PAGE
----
1. Lie on your stomach on the floor, with your forehead on the ground,
and with one your left arm extended forward.

2. Bring your right foot to your right hand, by bending at the knee.

3. Gently bring your right foot towards your bum until you feel a stretch.

4. Hold for 30 seconds to 2 minutes.

5. Repeat on the left side.

 

Standing Shoulder Stretch

Why it’s good:This stretch assists improving posture, by opening your
chest and is a great simple shoulder stretch.

How to:

1. Standing or sitting bring bring your left hand behind your head and rest it
behind your neck.

2.With your right hand grab your left elbow and gently push you elbow
down, thus pushing your left hand further down your back, until you feel
stretch.

3. Hold for 30 seconds to 2 minutes.

4. Repeat on other side.

 

Upward Dog

Why it’s good: Stretches your hip flexor and psoas(iliopsoas). This stretch
also targets your abdominals. These muscles pull your knee bone upward.
The iliopsoa is the only muscle to attach the spine to the leg.

How to:

1. This stretch is a yoga posture that will assist and stretching your entire
front side of your body.

2.Lie on your stomach on the floor with your just under your shoulders. YOur
elbows should right against your ribs.

3.Push your chest off of the ground, through your hands until your arms are
completely straight ( do not lock your elbows).

4.Keeping your legs rooted to the ground, gently push your pelvis into the
floor.

5.You should feel a stretch through your abs, your hip flexors as well as your
iliopsoas.

6. Hold for 30 seconds to 2 minutes.

 

Standing Calf and Achilles Tendon Stretch

Why it’s good: Stretches your calves and achilles tendons.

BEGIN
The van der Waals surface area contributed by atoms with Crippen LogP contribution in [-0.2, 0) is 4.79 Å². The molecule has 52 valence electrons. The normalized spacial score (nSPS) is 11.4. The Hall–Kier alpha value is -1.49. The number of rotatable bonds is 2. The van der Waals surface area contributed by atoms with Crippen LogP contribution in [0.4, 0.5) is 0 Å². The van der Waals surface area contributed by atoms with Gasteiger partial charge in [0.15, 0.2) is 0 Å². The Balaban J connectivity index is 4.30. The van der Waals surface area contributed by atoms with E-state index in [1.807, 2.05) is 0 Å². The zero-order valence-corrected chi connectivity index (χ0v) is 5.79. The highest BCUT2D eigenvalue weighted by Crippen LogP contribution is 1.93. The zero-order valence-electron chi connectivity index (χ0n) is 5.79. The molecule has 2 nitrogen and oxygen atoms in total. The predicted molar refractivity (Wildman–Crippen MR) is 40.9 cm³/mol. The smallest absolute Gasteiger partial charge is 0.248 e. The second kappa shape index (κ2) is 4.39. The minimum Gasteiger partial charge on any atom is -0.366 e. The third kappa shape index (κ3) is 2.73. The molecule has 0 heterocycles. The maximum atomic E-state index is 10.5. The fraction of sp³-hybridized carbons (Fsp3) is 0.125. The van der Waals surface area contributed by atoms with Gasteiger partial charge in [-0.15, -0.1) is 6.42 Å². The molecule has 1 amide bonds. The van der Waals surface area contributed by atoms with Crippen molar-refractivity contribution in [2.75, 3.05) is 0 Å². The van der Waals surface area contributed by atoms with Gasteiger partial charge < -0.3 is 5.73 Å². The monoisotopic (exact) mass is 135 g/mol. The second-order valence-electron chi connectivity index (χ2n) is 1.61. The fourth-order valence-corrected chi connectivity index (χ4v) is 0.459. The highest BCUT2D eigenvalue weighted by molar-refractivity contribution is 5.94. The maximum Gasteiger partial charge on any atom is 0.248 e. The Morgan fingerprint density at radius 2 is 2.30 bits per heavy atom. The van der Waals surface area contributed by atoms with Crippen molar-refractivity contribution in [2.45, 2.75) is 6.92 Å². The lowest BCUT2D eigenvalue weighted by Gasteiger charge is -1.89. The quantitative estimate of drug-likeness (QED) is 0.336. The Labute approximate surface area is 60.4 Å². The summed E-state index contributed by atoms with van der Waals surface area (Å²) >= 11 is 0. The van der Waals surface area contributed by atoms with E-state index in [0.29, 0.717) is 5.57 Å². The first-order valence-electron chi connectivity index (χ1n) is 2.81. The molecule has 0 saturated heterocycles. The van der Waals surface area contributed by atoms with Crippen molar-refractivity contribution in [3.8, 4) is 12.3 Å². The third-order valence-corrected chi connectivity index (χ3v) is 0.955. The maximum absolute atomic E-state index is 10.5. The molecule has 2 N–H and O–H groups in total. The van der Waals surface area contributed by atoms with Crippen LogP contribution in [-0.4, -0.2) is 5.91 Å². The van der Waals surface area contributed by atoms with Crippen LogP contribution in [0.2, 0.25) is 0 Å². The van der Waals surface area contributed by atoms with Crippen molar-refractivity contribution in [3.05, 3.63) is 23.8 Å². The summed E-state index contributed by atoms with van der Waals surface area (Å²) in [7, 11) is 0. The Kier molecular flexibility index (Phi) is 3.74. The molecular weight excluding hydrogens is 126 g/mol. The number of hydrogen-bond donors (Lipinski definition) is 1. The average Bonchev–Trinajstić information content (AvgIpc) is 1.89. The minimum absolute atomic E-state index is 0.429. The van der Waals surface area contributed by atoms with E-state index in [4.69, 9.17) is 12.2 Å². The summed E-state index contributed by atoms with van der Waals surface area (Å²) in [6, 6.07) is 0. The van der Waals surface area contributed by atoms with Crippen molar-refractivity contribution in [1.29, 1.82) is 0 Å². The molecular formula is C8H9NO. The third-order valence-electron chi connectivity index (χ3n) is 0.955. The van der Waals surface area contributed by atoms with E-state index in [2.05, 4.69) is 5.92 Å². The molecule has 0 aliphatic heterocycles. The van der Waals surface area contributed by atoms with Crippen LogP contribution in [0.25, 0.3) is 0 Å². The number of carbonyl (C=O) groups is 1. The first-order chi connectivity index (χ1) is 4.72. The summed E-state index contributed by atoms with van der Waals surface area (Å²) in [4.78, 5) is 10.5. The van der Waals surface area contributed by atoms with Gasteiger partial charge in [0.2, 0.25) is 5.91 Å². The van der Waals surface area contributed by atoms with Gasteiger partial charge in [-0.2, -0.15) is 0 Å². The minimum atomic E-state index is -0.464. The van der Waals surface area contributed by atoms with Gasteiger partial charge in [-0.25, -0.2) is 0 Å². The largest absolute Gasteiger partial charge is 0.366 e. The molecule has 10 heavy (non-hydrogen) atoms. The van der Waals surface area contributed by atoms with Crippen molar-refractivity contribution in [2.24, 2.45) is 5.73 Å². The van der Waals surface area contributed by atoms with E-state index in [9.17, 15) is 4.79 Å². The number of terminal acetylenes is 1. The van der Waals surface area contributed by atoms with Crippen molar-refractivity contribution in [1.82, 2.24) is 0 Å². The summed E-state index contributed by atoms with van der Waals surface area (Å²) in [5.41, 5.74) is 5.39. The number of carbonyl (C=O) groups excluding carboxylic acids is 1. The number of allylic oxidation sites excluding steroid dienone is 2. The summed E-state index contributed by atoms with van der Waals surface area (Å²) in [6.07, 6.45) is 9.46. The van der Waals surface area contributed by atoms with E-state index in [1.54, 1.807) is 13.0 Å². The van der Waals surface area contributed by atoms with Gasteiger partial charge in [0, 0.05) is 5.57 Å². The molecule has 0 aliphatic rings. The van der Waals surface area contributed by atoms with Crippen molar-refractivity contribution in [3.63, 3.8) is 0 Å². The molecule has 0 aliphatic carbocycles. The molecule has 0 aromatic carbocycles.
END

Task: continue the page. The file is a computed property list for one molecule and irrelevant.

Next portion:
How to:

1. Standing in a lunge; right foot in front of your left foot, with both toes
facing forward. If it helps you with stability put your hands in front of you on
a wall at about shoulder height. Make sure to keep your back straight. Your
front foot should be roughly 1ft away from the wall.

2. With your leading knee bent just above you foot, never any further over.
Straighten your back leg with your heel on the floor. Lunge deeper. This will
stretch your calve.

3.Hold for 30 seconds - 1 minute

4.Staying in the same position, slowly and slightly bend your leg that is
straight. You should feel an immediate stretch in your achilles tendon.

5.Hold for 30 seconds- 1 minute.

6.Repeat steps 1-5 on the other leg.

*Be very careful as to not overstretch your achilles tendon. Tendons are not
as flexible in comparison to muscles. Over stretching your tendon can cause
them to tear or lock into a new length. So be gentle!



IT Band Stretch- Standing Cross Legged Toe-Touch


Why it’s good: Tight IT bands are a common source of knee and hip
pain.

How to:

1. Stand tall with your right foot crossed over your left foot. You feet should
be just a little bit less than shoulder width apart.

2. Bend at the waist and with straight arms reach for your toes.

3. Try to keep your legs as straight as possible. (Do not lock your knees
though, always keep a very slight bend at them).

4. Hold for 30 seconds to 2 minutes.

5. Repeat with your left foot crossed over your right foot.


Neck Stretch- Lateral Neck Flexion Stretch

How to:

1.This stretch can be done either sitting or standing. Sit tall or stand tall.
Engage your core.

2. Place your left hand palm just above your right ear.

3. Gently tilt your left ear towards your left shoulder, while keeping your
gaze forwards.

4. Use your left hand to carefully assist the movement.

5. Hold for 30 seconds to 2 minutes.

6. Repeat on the other side.



Taylor Godber is currently in the process of becoming a certified personal trainer and is also working towards a diploma in nutrition, specializing in sports and fitness.